Millions of Londoners wake up to early morning radio shows. And which channel coaxes you awake says a great deal about who you are and where you live. Do you go local or national? Can you bear perky adverts at half 6 in the morning? Who are your nauseatingly perky broadcasters of choice? I am a Radio 1 girl of an early morn; no adverts for carpet or car insurance on the BBC, a marginally better playlist than local stations, and less idiotically oversimplified news. Yet, when an Accidental chum rang and said her boyfriend had got us tickets to an event hosted by rival London station Capital FM I quite happily jumped ship (for the evening at least). Capital's radio station is based in Leicester Square, its presenters are overly chipper and their inane interviews laden with obvious and unimaginative questions; I almost never listen to them. Each year, however, they lay on a vast gig called 'The Jingle Bell Ball' with endless performers, held this year at The O2 Arena (now heavily sponsored, in case no one can guess, by mobile phone company O2), probably now London's greatest large music venue. Pit passes for this, with Lady Gaga as the headline act, I could not turn down.

So the Accidental chum and I met up yesterday afternoon and headed out to south east London, to the bright and shiny North Greenwich tube station, within dashing distance of the O2 (and we were dashing as London's rainy season appears to be determined to see in 2010). Like a moth-eaten old phoenix the O2 has emerged from the cinders of the Millennium Dome, a surprisingly successful reinvention of a multi-million pound write-off. Having a couple of hours to kill until collecting our passes we wandered around the arena for a while.

And my, but there's a lot there! We found a Michael Jackson memorabilia exhibition, a cinema, and a full indoor fun-fair, twirling and flashing, and hurling screaming people through the air above our heads. There was a gastronomic market complete with garlic seller, waffle-maker and gluhwein, and various packed restaurants and bars with eager gig-goers queuing out of the doors. We treated ourselves to a hearty late lunch at one of these to fuel us through the next five hours. It wasn't the greatest meal - inattentive and untrained wait-staff, rather suspect levels of hygiene in the toilets - but it gave us a good look at our fellow music fans. Families with over-excited small children, the parents looking rather less thrilled to be spending their Saturday evening with 20,000 other people. Groups of school-girls in matching sparkly stetsons and single letter t-shirts spelling out words when stood in the correct order; amusingly rearranged to spell something quite different when they weren't careful. Couples on dates looking a little scared, and wondering if dinner at Pizza Express might've been a better idea.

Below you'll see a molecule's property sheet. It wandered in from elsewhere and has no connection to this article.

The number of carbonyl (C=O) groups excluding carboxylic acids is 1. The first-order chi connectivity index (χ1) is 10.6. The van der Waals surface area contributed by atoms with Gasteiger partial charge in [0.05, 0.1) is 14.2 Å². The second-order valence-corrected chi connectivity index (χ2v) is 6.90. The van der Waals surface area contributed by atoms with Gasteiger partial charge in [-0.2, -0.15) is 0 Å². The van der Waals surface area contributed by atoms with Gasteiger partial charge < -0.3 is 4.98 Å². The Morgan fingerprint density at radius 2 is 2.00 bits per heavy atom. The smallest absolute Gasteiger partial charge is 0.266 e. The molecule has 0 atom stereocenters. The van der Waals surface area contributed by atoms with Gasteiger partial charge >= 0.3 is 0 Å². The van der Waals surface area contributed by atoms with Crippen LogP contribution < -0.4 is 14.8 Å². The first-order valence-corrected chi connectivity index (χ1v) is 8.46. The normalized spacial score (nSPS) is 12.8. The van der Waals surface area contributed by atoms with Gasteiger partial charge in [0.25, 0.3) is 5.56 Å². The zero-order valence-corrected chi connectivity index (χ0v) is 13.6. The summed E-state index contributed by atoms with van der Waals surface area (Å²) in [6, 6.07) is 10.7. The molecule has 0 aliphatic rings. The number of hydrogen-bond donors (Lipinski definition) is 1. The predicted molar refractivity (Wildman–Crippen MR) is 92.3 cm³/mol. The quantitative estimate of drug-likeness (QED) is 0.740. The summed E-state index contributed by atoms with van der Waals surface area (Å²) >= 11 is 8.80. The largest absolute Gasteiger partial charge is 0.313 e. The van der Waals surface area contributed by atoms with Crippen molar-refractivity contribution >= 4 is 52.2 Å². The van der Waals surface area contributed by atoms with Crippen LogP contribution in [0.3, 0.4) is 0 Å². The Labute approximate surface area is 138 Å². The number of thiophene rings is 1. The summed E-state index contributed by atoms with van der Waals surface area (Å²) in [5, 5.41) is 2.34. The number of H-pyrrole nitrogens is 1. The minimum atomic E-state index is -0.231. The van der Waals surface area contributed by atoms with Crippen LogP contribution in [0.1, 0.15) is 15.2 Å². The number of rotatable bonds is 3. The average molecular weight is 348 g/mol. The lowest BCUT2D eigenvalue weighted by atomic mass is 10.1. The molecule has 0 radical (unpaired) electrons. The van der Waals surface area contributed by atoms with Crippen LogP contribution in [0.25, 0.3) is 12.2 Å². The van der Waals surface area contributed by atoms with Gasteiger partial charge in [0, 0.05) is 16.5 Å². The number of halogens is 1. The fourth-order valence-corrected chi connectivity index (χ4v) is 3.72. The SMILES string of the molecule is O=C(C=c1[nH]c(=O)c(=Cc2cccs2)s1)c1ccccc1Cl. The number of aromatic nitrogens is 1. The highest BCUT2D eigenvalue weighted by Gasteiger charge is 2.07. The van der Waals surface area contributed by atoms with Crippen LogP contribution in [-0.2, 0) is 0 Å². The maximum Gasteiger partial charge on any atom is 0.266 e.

Once tickets were collected they were swiftly whipped out of hands and fluorescent wristbands were fixed onto wrists; a different shade of neon for each area of the arena - floor seating, first level seating, corporate boxes, the pit right in front of the stage, even the nose-bleed seats barely visible from the floor with the naked eye. We wandered in to our designated area, approximately 2 or 3 metres from the front of the stage, looking nonchalant and like we never see a gig from anywhere else, but discretely turning to each other saying "Ohmygodcanyoubelievehowgreattheseticketsare?!". After a while we headed for the bar, as security checked our wrists and moved aside scaffolding to let us pass, feeling like seasoned music professionals.

5.30pm and the fun began. To give them their due, Capital FM put on a good show - 5 hours of live music, one act after another, with minimal infilling by irritating radio hosts. (There was a slightly weird interlude where I believe we broke some Guiness World Record for the largest human joystick or some such nonsense; I could've lived without that.) The acts were certainly enough. Mostly they were great, getting the whole audience on their feet, filling the stadium with screaming and singing. Some admittedly were so dire the Accidental chum and I promptly headed for the bar seconds into their set. We thus still have no idea why the girl in Ndubz is there, or why Miley Cyrus wasn't tucked up in bed rather than prancing her 17 year old-self around the stage in her bra and shorts. Tinchy Stryder was surprisingly good but, well, tinchy - a miniature rap-star with rhinestone chains larger than his head. Jedward appeared briefly enough for one of them to fall off the stage. Twice. The girls of the Sugababes and The Saturdays were sparkly and jolly. Middle-aged mothers in the audience went wild for Westlife, while their children looked on in boredom, clamouring for boy-band JLS, who unlike Westlife failed entirely to keep their clothes on during their set. Our headliner (pictured above with her "disco-stick") drew the show to a magnificent body-stocking-clad-dancer-and-confetti-shower close. She herself managed two costume changes, some fantastic piano-bashing and stunning vocals, as well as a wee rant about the people on X factor "with no vision" who vetoed her request for live lambs to support her set. The woman may be loopy but she puts on a great show!

Having stood up for 5 hours, and drunk enough cider to get us through the more painful acts, we promptly took ourselves out for another meal, to let the tube station calm down somewhat and avoid the scrum leaving. When we finally did head home around half 11pm, streams more O2 goers were entering the former Dome, for a night out at the venue's club and bars. And on Sunday they open up and start all over again. The site must pretty much never sleep! Not bad for a failed exhibition centre.